I believe my favorite painting will always be the one that has just left my easel. Creating a work of art satisfies so many things for me personally, from things like achieving working on a large scale piece, working on a small scale, mastering color, working with a client to see their ideas on canvas, painting in Plein air. You can never get bored with art. I am always happy to see my work leave my studio. It feels like success to me.

Do you have an all-time favorite work of art, and have you seen it in person? If you have, how did you feel in the moment?

I have so many favorites that it’s hard for me to say. I do recall when I was in my mid 20’s I was able to visit The Art Institute of Chicago. It was there, after studying so many artists in college and only being familiar with a photo in a book, that I recall the grandeur of walking into the main entrance with the impressionist paintings hanging on the wall. The grandiosity made me realize how important these works really were. I was not so impressed by the book image, but I do recall the impression that came over me as I stood in awe of the amount of work that went into such pieces. It was then that I understood why they were in books. There is a tangibility that is lost when you cannot experience the art itself. The heart-tugging that you get when you stand before something that brings a raw emotion of the soul and a crinkle to the brow or a thought you had not had before.

Tell us about your most preferred place to be on Earth. What role, if any, has the energy of that place helped shape you as an artist?

My most preferred place to be on earth is in the presence of any vast space. Whether it is the ocean, a mountainside, a canyon, a cave, a large pasture, the presence of something greater than me is the fulfillment I crave that brings me back to the canvas every time. I want to capture that essence. That thing that touches my soul. There is a sense of humility and awe when I am in front of the beauty of this world and our maker. I strive to recreate that emotional response for my viewers. I am trying to strike something in the viewer beyond the layers of paint.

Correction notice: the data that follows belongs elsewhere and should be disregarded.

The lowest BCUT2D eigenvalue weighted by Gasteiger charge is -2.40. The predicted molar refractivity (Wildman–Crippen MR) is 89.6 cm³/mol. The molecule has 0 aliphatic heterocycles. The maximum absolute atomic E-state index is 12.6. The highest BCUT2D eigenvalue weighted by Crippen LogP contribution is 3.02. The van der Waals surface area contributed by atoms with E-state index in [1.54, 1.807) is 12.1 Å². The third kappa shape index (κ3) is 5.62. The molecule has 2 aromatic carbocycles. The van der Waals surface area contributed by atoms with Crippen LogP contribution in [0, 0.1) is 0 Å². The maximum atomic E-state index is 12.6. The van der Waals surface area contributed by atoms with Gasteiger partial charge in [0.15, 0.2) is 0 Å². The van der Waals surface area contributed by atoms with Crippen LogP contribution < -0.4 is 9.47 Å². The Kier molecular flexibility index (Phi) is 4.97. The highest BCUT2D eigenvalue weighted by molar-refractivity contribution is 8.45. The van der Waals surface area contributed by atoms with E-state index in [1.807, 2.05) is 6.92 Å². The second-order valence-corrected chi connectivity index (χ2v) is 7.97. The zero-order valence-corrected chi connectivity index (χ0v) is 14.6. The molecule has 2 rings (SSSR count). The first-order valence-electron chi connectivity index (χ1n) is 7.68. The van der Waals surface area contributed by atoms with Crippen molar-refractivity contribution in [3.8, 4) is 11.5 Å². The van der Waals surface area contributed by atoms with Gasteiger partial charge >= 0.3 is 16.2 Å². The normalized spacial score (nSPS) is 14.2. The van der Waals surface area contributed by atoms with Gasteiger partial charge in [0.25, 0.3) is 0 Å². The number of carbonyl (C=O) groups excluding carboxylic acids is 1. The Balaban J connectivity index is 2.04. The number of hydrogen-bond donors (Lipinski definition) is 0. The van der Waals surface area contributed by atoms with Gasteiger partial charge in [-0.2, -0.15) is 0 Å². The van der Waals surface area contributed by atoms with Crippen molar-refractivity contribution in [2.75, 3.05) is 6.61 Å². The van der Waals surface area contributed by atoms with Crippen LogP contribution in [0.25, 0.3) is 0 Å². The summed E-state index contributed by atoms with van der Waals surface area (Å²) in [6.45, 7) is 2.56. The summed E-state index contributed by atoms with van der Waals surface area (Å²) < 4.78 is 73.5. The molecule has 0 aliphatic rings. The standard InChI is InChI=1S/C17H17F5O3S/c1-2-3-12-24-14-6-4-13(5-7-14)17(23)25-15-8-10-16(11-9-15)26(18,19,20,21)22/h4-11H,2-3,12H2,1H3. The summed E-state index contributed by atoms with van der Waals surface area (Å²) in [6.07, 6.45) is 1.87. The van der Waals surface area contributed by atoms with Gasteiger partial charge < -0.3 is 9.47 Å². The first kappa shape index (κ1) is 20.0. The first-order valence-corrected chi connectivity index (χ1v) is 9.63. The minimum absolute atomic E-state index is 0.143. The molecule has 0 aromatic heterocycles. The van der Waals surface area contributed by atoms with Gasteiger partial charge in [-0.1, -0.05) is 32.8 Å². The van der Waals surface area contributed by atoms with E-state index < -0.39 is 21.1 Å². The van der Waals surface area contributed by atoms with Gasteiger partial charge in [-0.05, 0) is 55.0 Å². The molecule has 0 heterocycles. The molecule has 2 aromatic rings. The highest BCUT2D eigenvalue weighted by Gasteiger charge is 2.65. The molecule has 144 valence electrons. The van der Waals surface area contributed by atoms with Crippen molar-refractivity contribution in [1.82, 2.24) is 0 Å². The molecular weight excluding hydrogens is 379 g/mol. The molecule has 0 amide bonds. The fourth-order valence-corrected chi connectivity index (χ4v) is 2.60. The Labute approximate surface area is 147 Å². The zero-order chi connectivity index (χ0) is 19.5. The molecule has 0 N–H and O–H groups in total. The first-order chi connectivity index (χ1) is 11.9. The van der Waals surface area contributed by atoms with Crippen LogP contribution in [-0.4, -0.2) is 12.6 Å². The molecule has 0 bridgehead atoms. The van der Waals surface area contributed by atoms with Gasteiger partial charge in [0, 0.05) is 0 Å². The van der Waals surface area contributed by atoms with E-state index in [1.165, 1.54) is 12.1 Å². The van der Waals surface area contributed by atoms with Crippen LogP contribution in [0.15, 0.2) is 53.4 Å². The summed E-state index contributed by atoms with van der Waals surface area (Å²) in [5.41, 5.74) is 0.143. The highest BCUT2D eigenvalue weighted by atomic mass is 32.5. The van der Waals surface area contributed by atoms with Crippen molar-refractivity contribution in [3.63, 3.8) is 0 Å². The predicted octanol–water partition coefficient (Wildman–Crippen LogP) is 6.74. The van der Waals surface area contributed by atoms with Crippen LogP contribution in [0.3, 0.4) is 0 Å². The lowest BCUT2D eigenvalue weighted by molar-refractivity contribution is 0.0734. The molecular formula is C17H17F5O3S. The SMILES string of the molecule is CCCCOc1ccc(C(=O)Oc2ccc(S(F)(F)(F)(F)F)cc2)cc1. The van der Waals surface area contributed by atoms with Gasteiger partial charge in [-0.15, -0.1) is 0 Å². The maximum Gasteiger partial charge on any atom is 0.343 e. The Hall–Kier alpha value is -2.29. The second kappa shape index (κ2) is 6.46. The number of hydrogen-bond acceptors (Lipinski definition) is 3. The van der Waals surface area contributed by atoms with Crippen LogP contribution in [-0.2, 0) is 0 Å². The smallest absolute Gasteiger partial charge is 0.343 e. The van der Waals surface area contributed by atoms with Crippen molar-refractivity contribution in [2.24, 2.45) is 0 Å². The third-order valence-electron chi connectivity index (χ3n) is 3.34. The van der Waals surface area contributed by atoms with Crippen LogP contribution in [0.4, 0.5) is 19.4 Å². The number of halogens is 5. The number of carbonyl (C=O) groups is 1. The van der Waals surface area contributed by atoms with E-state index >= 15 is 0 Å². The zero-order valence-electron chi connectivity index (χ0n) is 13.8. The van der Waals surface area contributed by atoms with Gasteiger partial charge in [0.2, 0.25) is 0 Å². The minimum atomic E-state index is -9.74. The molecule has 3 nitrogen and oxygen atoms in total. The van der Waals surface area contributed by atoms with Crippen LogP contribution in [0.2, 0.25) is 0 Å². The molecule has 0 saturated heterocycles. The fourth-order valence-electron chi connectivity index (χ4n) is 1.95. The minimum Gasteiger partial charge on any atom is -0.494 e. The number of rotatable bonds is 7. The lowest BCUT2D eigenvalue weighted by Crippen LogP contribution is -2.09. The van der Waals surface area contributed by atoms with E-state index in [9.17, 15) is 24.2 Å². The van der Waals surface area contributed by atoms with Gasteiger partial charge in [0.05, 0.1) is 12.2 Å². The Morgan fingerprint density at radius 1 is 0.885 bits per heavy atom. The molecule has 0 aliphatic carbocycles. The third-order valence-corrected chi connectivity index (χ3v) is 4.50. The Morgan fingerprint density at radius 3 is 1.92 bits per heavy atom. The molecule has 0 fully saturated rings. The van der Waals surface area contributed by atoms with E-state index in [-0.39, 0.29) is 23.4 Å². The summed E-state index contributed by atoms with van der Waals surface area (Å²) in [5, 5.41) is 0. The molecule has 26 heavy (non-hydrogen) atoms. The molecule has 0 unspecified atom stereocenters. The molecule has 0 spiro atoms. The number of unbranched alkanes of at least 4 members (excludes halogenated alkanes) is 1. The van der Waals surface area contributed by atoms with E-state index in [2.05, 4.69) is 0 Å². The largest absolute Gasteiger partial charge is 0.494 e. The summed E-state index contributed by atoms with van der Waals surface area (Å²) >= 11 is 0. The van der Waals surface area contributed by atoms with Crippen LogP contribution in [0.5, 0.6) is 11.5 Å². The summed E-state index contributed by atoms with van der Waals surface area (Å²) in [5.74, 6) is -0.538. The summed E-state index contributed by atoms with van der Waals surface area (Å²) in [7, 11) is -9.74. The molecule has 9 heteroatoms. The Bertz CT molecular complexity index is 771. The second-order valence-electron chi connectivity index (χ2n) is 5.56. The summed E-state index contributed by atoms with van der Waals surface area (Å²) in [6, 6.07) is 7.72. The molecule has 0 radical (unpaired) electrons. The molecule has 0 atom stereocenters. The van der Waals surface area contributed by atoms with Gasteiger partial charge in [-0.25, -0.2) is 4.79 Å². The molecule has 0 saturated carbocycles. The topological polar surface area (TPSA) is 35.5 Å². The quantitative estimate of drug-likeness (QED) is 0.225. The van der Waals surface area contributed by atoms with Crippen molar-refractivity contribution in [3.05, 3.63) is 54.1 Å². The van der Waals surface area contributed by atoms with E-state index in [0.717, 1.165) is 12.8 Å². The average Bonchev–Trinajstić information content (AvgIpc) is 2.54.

What drives your creativity?

When I see great art that tugs on my heartstrings, it compels me to do the same. I have an innate determination to paint and to paint every day. It is my passion. I want to be successful at expressing myself with paint and canvas. I drive on until I create something I am proud of. There are a lot of failures along the way. But I am determined to be successful. Once I have succeeded and finished a work of art, then I begin a new challenge. Creativity is driven by the work, exploring, and playing with the medium and tools.

What is your preferred medium?

I work mostly with oils and prefer them because of the long drying time. They have a sculptural effect and can be easily corrected at multiple stages of painting. I work with acrylics, watercolors, and encaustics as well. I find they all have their advantages and certain appeal. But my first love has always been oils.

Do you listen to any particular music when you create?

I try not to listen to anything that is distracting. I like to listen to soft piano music like Helen Jane Long or a painter’s podcast. Most of the time I don’t have any music playing at all. In the beginning stages of a painting, a lot of critical thinking and set up is taking place. During longer stages of painting, the time passes so quickly, I sometimes forget to turn on any music.

What advice would you give to beginning artists?

My advice is to find a mentor, lots of them if you can. Learn everything you can from them. Find an artist that will let you paint with them, give you time and have patience with you. There is a deep connection and magic that happens when you absorb what others have learned along the way. It is carried down from generation to generation and that is how great art is formed. A willingness to be open to ideas and techniques is going to get you there faster than you know. Listen to what others are telling you, but make your own decisions about your art. Be open to try new things. Get uncomfortable. It will make you more aware and sensitive. Make time for art and practice every day. It is just as important as exercise or prayers.

John Kelly Fitzpatrick (American, 1888–1953), Swing Low Sweet Chariot, 1944, oil on canvas, Lent by Sigma Alpha Epsilon, Alabama Mu, University of Alabama, Tuscaloosa


November 28, 2020
10:00 AM to 10:30 AM
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Montgomery Museum of Fine Arts